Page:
“Tasty, incomprehensible music.”
Yanno, an odd thing about the digital generation of music; the procession of the songs doesn’t necessarily mean that much anymore.
But that sucks, doesn’t it? Albums like Dark Side Of the Moon or Lamb Lies Down On Broadway are entirely configured around the idea that their listeners are e going all the way through, preferably on headphones, and stonage optional.
And I am as guilty as anybody. The ebb and flow of an album is apparently being discarded, victims of the same waves that are destroying the old school music labels. I will not miss the labels, but I also am curious to see if artists manage to arrive at a format that allows them to string songs together in a meaningful way. I mostly listen to my music in some random playlist format or other, and while that makes for some interesting juxtapositions, it also destroys meaningful sequencing. And sometimes, that sequencing matters. In some case, it matter a LOT.
Or is that just a weird anachronism of the Album FM and gatefold double-disc era? Is London Calling an epochal album only if you start with the title track? And speaking of the Clash, is Sandinista’s weirder tracks only tolerable if mixed into a playlist?
It wasn’t all that surprising that the punk movement pushed back on the whole idea of concept albums and studio artistry. We can argue about whether that was a misguided notion or not; but to me, moving the emphasis back toward amateur skills and back into the live venue were certainly valid. Abandoning the exalted musician levels. Shoving into the political realm; and anybody can Do It Yourself.
Maybe the Sex Pistols were packaged, but the Clash learned their gig by listening to crap 45s, and the Ramones were a cover band that never were good enough to actually play covers.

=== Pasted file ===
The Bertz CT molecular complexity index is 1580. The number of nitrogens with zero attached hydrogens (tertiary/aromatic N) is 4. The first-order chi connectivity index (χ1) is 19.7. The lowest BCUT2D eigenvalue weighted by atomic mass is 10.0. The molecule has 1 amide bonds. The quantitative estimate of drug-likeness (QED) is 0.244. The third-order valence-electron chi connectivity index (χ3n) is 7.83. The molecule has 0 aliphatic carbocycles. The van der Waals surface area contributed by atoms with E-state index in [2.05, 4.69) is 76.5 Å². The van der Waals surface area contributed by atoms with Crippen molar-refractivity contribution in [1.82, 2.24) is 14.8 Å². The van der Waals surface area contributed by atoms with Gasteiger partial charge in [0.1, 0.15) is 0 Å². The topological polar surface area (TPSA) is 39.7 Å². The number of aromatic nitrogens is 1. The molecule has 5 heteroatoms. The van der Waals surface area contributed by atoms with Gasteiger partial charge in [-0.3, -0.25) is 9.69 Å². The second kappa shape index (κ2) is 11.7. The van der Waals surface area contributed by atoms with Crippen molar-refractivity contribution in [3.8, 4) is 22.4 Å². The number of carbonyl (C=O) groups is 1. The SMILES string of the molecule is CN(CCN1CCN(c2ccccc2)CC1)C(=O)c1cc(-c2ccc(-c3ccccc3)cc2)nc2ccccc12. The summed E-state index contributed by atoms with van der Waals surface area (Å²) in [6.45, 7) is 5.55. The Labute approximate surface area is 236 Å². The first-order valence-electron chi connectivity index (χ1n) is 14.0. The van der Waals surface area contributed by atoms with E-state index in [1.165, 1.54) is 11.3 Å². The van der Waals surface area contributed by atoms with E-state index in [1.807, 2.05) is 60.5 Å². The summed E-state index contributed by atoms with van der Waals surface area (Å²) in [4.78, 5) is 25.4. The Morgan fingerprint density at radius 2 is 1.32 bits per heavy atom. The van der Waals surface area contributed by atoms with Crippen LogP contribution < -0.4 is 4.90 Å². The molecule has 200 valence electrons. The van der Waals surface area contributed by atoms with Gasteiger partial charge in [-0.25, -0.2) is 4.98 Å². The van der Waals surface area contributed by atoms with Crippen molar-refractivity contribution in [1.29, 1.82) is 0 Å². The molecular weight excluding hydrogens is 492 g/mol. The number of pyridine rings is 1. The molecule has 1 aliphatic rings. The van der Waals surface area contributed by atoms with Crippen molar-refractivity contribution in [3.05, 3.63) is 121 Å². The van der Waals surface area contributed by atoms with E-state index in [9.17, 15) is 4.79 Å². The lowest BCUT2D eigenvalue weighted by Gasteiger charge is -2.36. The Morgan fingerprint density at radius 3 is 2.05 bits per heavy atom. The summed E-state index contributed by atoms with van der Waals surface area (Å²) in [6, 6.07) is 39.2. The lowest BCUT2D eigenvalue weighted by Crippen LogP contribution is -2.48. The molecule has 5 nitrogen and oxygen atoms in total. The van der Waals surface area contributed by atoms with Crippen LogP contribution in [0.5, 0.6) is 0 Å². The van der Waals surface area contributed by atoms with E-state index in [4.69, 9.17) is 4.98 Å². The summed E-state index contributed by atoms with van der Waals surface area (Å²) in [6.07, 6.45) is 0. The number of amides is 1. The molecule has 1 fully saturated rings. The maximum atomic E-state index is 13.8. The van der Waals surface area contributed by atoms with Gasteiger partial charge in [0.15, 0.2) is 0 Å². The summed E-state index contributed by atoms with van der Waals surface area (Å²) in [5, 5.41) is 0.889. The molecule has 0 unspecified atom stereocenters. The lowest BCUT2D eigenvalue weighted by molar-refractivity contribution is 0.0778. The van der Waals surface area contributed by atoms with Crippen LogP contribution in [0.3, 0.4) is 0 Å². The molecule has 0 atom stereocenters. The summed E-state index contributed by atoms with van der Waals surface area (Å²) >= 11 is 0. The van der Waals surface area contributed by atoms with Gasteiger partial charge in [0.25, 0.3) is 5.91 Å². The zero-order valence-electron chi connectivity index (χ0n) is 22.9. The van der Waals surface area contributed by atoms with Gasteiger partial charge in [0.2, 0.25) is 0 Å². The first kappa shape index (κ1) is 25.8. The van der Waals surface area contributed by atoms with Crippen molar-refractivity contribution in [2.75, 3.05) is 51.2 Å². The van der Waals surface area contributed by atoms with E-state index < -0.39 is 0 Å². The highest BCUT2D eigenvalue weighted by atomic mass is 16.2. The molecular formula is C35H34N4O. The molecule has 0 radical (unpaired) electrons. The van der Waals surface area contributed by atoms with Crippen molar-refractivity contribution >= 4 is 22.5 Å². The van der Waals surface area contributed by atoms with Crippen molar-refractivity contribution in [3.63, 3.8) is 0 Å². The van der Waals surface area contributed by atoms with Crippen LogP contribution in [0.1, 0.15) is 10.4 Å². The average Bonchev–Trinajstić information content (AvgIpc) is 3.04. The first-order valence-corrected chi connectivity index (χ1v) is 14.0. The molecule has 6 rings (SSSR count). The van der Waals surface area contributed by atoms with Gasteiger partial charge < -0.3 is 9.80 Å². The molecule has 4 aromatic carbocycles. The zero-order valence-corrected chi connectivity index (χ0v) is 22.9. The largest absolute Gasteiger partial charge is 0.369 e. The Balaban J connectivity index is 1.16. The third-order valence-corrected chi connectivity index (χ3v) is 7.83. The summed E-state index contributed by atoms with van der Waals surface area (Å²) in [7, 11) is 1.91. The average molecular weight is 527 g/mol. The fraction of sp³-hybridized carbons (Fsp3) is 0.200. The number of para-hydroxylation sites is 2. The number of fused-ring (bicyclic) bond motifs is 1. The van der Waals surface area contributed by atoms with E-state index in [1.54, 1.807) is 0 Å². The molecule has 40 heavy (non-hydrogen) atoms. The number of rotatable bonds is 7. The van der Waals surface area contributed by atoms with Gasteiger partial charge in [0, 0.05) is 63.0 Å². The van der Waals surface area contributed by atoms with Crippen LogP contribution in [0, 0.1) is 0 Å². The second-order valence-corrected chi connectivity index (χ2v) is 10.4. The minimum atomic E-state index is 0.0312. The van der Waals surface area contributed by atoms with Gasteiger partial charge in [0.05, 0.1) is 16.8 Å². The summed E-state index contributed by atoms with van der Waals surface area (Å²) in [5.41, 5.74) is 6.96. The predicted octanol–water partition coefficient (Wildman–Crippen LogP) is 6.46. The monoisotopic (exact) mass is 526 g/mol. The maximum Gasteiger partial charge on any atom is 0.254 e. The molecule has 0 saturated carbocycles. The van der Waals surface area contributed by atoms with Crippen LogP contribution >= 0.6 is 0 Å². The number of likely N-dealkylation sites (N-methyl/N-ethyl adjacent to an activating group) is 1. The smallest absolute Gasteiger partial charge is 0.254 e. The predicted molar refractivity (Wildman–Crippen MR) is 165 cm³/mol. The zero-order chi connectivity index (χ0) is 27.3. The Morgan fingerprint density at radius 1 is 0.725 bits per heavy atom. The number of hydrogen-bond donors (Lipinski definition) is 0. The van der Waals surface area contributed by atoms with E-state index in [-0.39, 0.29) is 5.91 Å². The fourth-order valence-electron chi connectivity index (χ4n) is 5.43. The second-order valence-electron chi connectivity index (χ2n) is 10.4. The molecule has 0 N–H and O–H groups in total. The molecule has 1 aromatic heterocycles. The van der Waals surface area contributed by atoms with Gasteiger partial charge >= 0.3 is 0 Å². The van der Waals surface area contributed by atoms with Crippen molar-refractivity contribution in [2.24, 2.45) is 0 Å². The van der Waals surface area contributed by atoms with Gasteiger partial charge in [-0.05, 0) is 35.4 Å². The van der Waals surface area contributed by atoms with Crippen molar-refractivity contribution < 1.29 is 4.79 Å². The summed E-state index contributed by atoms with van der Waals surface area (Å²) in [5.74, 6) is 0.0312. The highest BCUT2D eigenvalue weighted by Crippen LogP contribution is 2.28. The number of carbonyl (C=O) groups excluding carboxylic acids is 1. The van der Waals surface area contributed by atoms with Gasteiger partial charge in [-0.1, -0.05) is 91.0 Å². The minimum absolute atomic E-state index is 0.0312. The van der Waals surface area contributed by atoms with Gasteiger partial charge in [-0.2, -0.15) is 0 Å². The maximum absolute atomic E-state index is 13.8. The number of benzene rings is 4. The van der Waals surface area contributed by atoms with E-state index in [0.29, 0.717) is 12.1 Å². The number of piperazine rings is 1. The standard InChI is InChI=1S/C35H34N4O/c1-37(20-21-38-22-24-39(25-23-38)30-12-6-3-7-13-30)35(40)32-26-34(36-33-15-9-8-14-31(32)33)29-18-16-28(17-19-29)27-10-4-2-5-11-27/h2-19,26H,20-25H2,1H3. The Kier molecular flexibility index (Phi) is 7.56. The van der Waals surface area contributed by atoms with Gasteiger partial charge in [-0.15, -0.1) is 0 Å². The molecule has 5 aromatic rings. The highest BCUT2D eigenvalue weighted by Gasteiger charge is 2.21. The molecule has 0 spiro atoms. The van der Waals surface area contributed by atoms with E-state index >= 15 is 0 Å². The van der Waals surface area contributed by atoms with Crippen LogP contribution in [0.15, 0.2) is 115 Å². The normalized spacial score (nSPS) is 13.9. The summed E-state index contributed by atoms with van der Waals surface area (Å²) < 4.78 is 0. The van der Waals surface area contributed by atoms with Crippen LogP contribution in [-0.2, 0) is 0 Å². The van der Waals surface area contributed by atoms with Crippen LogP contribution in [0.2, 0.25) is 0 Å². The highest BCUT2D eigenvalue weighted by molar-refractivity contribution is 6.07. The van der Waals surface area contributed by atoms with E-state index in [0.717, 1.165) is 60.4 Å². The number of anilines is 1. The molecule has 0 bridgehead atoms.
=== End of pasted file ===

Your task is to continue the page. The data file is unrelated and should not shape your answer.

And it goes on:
Against this backdrop, punk and semi-punk bands were being swallowed up, packaged, and pushed out. And there were a bunch of idealistic art school students, who borrowed instruments from the people who eventually become the Gang of Four; but they refused to actually learn any of their instruments, distilling the DIY aesthetic to its essence. And because record labels are run by idiots, they got signed. And their first single was a piss-take of the Clash’s overly-earnest political stance, titled “Never Been In A Riot.”
And then they got weird. They refused to be photographed; they refused to actually learn their instruments. Although McLaren managed to make that into an twisted fashion advantage with Sid, that only worked as a marketing concept. When the Mekons recorded their second album, and all traded instruments so nobody actually knew anything about what they were playing, Virgin was not amused and they were dumped.
And they sat around for a couple of years, until the UK miners strike of 84-85, and they decided to play some songs in support the strike. And after that, they spent some time woodshedding with old country and blues albums, and were financed by a crazy fan (Sophie) to release the epochal Fear and Whiskey album; a weird amalgam of inexperience, passion, and respect for American music.